Brandon Ekweonu

Swarthmore College

Brandon Ekweonu '20, a special major in Black Studies at Swarthmore College, has demonstrated a profound commitment to building bridges among the academy and communities beyond it. Brandon stands out as a sterling example to his peers and the young people he served as a volunteer mentor and tutor of the Blueprints Program, a federally-funded youth development program which focuses on the academic and cultural enrichment of young people who reside in communities off campus and are challenged by poverty, violence, and under-resourced schools. Through bridging his coursework and co-curricular interests, Brandon has shown himself to be a blossoming scholar-practitioner in the realm of social entrepreneurship. For instance, Brandon serves as an advisory team member to Love Now Media of Culture Trust where he has applied tools and techniques that he learned in a Social Entrepreneurship class at Swarthmore College. Despite his dedication to off-campus communities, Brandon has also managed to build bridges on campus as an active and engaged student at Swarthmore College. As a member of the Swarthmore Intercultural Center (IC)/Black Cultural Center Coalition (BCC), Brandon organized communication, interaction, and collaboration between students and student groups based in and between the BCC and the IC.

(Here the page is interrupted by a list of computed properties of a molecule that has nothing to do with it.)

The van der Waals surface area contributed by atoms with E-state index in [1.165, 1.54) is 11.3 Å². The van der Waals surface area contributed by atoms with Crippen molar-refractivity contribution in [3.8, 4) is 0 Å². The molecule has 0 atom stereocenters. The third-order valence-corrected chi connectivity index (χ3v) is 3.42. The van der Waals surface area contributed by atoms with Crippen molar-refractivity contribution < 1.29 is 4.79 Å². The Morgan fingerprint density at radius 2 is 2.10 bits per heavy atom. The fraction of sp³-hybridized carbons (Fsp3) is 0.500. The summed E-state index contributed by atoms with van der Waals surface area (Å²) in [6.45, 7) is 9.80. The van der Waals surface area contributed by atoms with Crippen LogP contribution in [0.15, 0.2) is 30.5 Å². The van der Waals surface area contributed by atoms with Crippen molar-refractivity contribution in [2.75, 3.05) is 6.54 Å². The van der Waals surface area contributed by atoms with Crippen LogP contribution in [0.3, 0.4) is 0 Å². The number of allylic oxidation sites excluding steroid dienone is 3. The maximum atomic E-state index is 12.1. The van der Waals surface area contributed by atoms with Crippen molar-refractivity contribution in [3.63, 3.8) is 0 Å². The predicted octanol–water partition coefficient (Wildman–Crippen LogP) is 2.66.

Valerie Smith Ph.D.
President
Swarthmore College

Personal Statement

The first time I was able to engage with the realities of institutionalized oppression in a classroom setting (as part of my course material) was in a Race and Power class I took at Bard High School Early College Queens in Spring 2015. Since then, I have been making conscious efforts to focus on social inequity in the majority of the work I do in the classroom. While seizing the opportunity to bring my own personal experiences into academia, I make sure to look for ways to translate what I experience and what I study into the communities I belong to.

To me, this translation work lies in bringing together different communities to advocate for each other as well as themselves, and it takes a willingness to expose ourselves not only to our own realities but to the realities of our neighbors. I am an intern at the Black Cultural Center and an involved member of different student-led efforts to translate this work into positive change for our communities on the Swarthmore College campus. Off-campus, I am involved with a Philly-based, non-profit social enterprise that tells stories that lean toward justice, wellness, and equity.

Brandon Ekweonu
Black Studies : Class of May 2020
written 2018

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